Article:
I have never spent much time in Edinburgh before. I love the Highlands and Islands and have always regarded this city as - at best - a staging post to the North. I may have been wrong. It's a jolly University town with lots of young people having a good time among the grey stones. Their purchasing power and that of the tourists ensures lots of pleasant entertainment, only slightly spoiled by shops selling souvenir tat. The Royal Mile should be Scotland's Bond Street, but instead is full of shops selling tam o'shanters with built-in ginger wigs, kilts and other such frippery.
On Friday we photographed Edinburgh Castle to death; trying to provide Joe with images that had not been shot before. That's not easy in a popular tourist spot but we did our best. The best image I had to offer for critique however was a portrait I made at dinner on Thursday night of Victor; a fellow student.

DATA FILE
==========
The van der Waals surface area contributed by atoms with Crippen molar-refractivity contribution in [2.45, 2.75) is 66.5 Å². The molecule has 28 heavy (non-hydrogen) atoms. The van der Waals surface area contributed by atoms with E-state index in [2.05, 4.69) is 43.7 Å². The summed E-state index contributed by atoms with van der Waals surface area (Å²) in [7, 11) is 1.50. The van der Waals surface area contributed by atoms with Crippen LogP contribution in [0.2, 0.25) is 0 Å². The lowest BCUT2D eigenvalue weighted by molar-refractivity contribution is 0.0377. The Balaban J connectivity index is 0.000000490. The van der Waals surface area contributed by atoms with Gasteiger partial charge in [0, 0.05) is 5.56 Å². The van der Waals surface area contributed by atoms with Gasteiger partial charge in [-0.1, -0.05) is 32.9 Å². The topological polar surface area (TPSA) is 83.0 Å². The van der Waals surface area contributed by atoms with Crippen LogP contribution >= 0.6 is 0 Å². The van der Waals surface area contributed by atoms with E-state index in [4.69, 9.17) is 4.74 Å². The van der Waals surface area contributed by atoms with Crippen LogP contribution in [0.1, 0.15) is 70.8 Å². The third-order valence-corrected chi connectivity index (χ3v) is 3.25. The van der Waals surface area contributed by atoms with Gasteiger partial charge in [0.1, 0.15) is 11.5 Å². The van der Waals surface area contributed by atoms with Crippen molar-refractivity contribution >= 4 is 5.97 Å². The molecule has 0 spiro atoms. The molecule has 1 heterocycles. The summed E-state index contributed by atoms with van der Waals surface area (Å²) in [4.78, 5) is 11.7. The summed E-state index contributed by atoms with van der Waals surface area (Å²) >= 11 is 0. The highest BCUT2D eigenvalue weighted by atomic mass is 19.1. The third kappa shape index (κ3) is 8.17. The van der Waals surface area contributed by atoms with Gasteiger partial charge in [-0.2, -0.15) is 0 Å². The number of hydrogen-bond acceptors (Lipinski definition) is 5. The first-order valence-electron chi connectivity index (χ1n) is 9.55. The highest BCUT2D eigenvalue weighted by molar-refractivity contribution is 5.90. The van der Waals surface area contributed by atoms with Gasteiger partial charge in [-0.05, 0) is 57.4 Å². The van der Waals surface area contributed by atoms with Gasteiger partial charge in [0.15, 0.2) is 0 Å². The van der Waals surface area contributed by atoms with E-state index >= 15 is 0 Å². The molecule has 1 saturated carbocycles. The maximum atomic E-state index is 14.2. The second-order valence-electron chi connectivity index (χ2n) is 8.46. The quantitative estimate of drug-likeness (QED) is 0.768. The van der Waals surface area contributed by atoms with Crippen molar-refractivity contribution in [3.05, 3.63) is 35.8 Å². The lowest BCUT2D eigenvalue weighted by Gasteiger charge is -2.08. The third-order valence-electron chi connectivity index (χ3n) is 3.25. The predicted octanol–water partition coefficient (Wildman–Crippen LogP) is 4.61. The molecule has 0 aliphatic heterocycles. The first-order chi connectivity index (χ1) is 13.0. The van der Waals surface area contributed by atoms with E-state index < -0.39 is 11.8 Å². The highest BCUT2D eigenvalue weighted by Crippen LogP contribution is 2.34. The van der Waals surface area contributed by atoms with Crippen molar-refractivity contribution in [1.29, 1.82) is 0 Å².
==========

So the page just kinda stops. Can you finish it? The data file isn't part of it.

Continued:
We encountered the childish pomposity of the British state at the Castle. Every visitor was wielding a camera of some kind but our diligence and the quality of our equipment led to several approaches by officials telling us we needed a permit as we were shooting "professionally". The course leaders are professionals of course but three of them were not shooting at all and Joe was not shooting for publication.
I approached three employees in their Castle sweatshirts and asked if I could make a group portrait of them. Two of these ladies were Scottish and seemed happy enough with the idea but one of them was French. She drew herself up to her full height and said that as they were in uniform and "representing the castle" it would not be appropriate. We had a brief discussion of English law pertaining to photography and the correct attitude of public servants to their employers, but she held firm and I moved on.